National Astronomical Observatory of Japan

Rotating Asteroid Juno


Rotating Asteroid Juno

The asteroid Juno’s orbit lies in the space between Mars and Jupiter. It has a diameter of 240 km, making it giant for an asteroid. ALMA (Atacama Large Millimeter/submillimeter Array) observed Juno for 4 hours, taking a total of 10 photos. At this time, the distance between Juno and the Earth was approximately 300 million km, so the 0.04 arcsecond resolution achieved by ALMA corresponds to 60 km on Juno’s surface. Juno is known to rotate with a period of 7.2 hours and these 10 observational images clearly show changes in the appearance with time as the oddly shaped asteroid rotates.

A New View of Juno’s Surface

From the results of ALMA’s high angular resolution observations, we can see that Juno’s surface is not uniform. The heat capacity of the surface varies from place to place. This means it’s possible that the characteristics of the fine particles (regolith) on Juno’s surface are not homogenous.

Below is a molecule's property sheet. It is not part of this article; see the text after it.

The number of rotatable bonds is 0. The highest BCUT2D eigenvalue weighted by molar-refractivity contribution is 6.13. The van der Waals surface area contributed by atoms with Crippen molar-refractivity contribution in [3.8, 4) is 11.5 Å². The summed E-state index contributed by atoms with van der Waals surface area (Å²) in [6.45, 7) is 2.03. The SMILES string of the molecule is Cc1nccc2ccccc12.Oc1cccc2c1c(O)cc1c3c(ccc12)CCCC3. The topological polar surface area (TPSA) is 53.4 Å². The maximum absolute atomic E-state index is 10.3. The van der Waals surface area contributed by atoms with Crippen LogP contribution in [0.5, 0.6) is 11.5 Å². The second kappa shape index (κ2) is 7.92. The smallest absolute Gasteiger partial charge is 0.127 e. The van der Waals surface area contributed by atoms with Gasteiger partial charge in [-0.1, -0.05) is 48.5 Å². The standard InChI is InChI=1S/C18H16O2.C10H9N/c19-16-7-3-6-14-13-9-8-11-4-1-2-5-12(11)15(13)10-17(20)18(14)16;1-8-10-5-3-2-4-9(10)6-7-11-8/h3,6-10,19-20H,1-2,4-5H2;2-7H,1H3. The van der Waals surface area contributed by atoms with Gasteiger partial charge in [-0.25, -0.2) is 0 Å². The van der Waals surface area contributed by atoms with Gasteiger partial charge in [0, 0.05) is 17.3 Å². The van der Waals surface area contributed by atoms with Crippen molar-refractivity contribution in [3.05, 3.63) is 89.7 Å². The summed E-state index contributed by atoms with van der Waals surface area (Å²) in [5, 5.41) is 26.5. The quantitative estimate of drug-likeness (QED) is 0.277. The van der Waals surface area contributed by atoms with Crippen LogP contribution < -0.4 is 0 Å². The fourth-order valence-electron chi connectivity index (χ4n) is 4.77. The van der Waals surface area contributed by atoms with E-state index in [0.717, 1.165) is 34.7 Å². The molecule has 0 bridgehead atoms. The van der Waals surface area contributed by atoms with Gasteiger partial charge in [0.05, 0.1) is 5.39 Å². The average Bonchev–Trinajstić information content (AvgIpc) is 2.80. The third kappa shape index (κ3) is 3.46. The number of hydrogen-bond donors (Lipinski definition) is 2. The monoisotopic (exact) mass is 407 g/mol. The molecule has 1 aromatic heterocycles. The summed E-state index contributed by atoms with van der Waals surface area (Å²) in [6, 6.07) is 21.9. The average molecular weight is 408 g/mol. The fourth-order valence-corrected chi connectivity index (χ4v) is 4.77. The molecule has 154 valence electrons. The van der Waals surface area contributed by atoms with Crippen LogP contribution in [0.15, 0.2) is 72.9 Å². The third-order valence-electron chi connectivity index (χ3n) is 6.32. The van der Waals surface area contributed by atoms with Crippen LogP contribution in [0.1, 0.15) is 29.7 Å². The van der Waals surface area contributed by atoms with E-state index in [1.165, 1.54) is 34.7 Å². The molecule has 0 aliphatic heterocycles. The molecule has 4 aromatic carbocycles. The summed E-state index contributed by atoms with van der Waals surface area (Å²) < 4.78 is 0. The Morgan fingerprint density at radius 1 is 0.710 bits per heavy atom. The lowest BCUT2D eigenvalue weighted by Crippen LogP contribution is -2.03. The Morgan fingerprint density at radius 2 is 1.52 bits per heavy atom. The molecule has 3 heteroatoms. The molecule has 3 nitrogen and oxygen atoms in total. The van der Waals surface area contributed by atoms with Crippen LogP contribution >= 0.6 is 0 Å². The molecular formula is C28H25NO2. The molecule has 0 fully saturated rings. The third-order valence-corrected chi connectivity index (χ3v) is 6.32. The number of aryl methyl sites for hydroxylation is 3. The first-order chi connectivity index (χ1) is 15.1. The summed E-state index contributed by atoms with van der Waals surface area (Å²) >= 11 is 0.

For more details, please refer to the press release “Unprecedented views of lensed galaxy and asteroid Juno taken with ALMA.

Translation by: Ramsey Lundock (NAOJ)

Image Data

DateOctober 19, 2014
ObjectAsteroid Juno
TelescopeALMA (Atacama Large Millimeter/submillimeter Array)
Wavelength1.3 mm
InstrumentALMA Band 6


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